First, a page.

Militants linked to al-Qaeda overran a military base in southern Yemen on Thursday in a sophisticated attack that signaled the extremist group’s desire to exploit widening turmoil in this Arabian Peninsula nation.

Six soldiers were killed and three were wounded during the early morning assault on a base housing the 19th Infantry Brigade in the Baihan area of southern Shabwa province, said Col. Adel Ali Hadi, chief of special forces operations in the area.

The attack came three weeks after Houthi rebels effectively deposed Yemen’s U.S.-backed president, Abed Rabbo Mansour Hadi. He had supported a U.S. drone program that targets al-Qaeda’s branch in Yemen, known as al-Qaeda in the Arabian Peninsula (AQAP).

“They attacked using different kinds of weapons, including suicide bombs, artillery, bazookas and medium-size weapons,” Hadi said.

He added that a military warplane attempted an airstrike on the base after the militants seized it, but the bid missed.

In New York, U.N. Secretary General Ban Ki-moon warned during a briefing with the Security Council that Yemen was descending into chaos.

“Yemen is collapsing before our eyes. We cannot stand by and watch,” he said, adding that the country must be pulled back “from the brink.”

In recent days, the United States and several other countries closed their embassies in the Yemeni capital.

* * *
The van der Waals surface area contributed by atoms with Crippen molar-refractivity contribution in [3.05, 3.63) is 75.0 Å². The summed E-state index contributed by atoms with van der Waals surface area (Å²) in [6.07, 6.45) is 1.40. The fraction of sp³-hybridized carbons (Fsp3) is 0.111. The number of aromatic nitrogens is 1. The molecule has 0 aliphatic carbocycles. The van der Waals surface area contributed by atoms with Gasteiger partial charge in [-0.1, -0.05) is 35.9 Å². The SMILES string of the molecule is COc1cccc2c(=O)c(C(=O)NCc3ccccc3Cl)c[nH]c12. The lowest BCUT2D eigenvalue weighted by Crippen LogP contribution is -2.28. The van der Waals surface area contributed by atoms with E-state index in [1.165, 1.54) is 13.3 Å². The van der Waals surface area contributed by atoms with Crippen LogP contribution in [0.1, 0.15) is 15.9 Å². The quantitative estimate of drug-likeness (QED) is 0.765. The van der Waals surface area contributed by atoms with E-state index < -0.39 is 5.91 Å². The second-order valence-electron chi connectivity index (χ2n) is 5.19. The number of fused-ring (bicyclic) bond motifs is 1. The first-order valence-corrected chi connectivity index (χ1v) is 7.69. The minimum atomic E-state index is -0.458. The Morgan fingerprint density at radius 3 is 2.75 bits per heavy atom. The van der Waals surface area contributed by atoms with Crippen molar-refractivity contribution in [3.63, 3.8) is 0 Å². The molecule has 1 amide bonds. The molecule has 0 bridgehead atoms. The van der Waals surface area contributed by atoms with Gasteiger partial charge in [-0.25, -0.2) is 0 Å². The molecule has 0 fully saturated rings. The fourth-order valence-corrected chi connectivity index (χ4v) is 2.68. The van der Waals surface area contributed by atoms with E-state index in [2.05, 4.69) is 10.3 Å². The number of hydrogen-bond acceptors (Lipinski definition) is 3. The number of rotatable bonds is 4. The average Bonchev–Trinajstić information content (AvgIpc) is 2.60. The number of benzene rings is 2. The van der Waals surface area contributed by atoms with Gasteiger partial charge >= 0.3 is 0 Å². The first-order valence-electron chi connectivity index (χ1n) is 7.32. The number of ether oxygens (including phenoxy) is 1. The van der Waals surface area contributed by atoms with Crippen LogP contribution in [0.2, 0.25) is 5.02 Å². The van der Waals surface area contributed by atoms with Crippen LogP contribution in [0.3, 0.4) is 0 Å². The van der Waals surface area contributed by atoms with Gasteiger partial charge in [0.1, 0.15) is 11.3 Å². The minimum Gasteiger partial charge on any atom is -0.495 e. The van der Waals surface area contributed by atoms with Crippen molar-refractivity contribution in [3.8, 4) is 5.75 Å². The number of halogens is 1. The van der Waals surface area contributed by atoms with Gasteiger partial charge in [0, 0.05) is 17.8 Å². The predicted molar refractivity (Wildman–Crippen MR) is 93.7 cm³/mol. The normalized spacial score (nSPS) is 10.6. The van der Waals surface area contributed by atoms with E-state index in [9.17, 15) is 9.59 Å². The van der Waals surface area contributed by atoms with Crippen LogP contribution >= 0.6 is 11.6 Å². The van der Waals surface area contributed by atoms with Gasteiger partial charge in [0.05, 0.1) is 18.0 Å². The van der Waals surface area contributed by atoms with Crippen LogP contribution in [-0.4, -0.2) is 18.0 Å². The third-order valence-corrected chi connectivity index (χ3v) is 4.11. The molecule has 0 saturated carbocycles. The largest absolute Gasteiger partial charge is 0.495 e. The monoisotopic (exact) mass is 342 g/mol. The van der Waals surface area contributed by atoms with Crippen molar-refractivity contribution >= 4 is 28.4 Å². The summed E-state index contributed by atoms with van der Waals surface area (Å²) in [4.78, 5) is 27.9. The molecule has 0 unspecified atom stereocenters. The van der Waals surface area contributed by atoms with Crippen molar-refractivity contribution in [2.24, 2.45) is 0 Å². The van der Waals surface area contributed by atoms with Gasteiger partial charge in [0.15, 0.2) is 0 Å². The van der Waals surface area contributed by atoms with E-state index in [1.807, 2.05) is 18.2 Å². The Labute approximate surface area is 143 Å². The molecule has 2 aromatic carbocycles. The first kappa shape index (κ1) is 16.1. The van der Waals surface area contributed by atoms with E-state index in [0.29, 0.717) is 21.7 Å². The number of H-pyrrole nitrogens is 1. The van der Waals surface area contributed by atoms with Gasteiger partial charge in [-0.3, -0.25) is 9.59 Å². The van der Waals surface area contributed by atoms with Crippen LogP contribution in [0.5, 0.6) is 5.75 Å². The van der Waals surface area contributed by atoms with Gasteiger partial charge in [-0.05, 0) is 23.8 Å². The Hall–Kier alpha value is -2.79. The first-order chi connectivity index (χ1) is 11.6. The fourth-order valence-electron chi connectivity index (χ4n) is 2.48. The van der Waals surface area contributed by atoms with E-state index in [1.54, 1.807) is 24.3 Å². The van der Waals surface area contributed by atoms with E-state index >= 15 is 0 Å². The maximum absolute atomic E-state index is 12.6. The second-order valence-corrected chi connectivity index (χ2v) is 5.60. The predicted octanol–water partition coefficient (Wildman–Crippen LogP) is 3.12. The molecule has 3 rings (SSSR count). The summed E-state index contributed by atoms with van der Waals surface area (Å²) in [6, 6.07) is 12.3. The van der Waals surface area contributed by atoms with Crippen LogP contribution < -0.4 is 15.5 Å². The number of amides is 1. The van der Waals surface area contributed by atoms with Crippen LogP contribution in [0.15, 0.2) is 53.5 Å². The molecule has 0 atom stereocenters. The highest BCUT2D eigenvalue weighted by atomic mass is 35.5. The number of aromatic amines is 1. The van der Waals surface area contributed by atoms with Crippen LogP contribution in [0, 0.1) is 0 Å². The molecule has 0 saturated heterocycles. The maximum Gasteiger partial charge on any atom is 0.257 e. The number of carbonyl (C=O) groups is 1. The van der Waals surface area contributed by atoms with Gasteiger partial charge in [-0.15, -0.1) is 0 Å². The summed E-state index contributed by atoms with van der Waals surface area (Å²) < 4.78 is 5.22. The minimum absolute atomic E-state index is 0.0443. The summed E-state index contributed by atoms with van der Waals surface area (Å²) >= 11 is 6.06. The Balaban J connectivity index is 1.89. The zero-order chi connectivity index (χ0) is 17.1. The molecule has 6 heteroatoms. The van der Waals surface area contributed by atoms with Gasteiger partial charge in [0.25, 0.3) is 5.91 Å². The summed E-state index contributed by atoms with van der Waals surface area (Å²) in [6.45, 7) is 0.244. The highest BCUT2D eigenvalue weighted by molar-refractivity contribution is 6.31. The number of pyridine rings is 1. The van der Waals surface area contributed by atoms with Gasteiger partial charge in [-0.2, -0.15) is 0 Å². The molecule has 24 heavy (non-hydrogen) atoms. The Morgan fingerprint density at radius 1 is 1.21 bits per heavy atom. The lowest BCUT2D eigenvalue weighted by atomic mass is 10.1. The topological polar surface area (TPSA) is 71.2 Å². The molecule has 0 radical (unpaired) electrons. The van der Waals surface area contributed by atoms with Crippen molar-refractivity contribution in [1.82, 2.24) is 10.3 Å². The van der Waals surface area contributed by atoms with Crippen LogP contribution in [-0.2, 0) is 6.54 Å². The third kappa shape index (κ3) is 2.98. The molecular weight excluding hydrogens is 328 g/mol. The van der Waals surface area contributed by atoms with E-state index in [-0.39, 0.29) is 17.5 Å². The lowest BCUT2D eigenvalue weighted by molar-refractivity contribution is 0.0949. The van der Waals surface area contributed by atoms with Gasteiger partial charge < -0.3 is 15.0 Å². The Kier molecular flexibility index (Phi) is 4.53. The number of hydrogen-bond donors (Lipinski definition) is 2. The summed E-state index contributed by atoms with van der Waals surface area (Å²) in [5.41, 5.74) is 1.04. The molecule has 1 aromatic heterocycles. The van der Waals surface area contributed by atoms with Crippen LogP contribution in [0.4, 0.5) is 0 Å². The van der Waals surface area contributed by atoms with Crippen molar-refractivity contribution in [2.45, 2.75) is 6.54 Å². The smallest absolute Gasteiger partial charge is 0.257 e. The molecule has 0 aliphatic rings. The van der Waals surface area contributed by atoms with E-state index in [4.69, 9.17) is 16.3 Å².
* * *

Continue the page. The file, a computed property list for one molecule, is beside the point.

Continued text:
In Washington, a senior U.S. official indicated that the decision to shut the U.S. Embassy may have been driven more by concern about the danger posed by AQAP than about broader instability in the capital.

In written testimony submitted to the Senate Intelligence Committee, Nicholas Rasmussen, director of the National Counterterrorism Center, cited concern that “AQAP could take advantage of the political chaos in the capital to carry out attacks against our personnel or other Western targets in Sanaa.”

During Thursday’s attack in Yemen, AQAP fighters blew up two car bombs and overpowered scores of soldiers stationed at the base, said Sheikh al-Fatimi, a prominent tribal leader from the area.

The al-Qaeda group claimed victory in the attack, posting images on its Twitter account of militants in armored vehicles. The authenticity of the images could not immediately be verified.


According to Fatimi, many of the soldiers surrendered to the al-Qaeda fighters, but a group of 50 held out, including the brigade commander, Brig. Gen. Hamid al-Sowmeli. They were besieged for several hours, he said. Tribal leaders negotiated their release as well as the handover of an unspecified number of soldiers who had surrendered earlier, said Fatimi, who was involved in the negotiations. AQAP took full control of the base after all of the soldiers exited, he added.

He said that seven al-Qaeda militants, including two suicide bombers, were killed in the assault. About 100 attackers were still inside the base, Fatimi said.

The al-Qaeda group, made up of radical Sunni Muslims, has sought to exploit Yemen’s unrest to gain followers. It considers the Houthis, who are adherents of the Zaydi sect of Shiite Islam, to be enemies.

Greg Miller in Washington contributed to this report.